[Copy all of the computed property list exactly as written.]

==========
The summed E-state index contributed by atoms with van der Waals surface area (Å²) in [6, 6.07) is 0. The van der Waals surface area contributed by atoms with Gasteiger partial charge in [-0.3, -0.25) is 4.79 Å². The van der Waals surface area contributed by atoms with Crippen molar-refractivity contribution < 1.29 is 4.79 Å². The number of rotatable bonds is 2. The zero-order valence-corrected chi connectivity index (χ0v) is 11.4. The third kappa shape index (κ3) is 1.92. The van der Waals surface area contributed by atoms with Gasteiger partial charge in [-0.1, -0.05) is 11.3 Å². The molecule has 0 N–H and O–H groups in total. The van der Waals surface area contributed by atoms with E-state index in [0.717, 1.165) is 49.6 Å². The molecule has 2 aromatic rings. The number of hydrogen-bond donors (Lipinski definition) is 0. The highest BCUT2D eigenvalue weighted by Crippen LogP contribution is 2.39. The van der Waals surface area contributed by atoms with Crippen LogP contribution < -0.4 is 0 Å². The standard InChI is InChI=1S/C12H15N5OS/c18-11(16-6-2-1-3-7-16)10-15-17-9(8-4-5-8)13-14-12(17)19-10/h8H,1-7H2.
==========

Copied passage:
The summed E-state index contributed by atoms with van der Waals surface area (Å²) in [6, 6.07) is 0. The van der Waals surface area contributed by atoms with Gasteiger partial charge in [-0.3, -0.25) is 4.79 Å². The van der Waals surface area contributed by atoms with Crippen molar-refractivity contribution < 1.29 is 4.79 Å². The number of rotatable bonds is 2. The zero-order valence-corrected chi connectivity index (χ0v) is 11.4. The third kappa shape index (κ3) is 1.92. The van der Waals surface area contributed by atoms with Gasteiger partial charge in [-0.1, -0.05) is 11.3 Å². The molecule has 0 N–H and O–H groups in total. The van der Waals surface area contributed by atoms with E-state index in [0.717, 1.165) is 49.6 Å². The molecule has 2 aromatic rings. The number of hydrogen-bond donors (Lipinski definition) is 0. The highest BCUT2D eigenvalue weighted by Crippen LogP contribution is 2.39. The van der Waals surface area contributed by atoms with Crippen LogP contribution < -0.4 is 0 Å². The standard InChI is InChI=1S/C12H15N5OS/c18-11(16-6-2-1-3-7-16)10-15-17-9(8-4-5-8)13-14-12(17)19-10/h8H,1-7H2.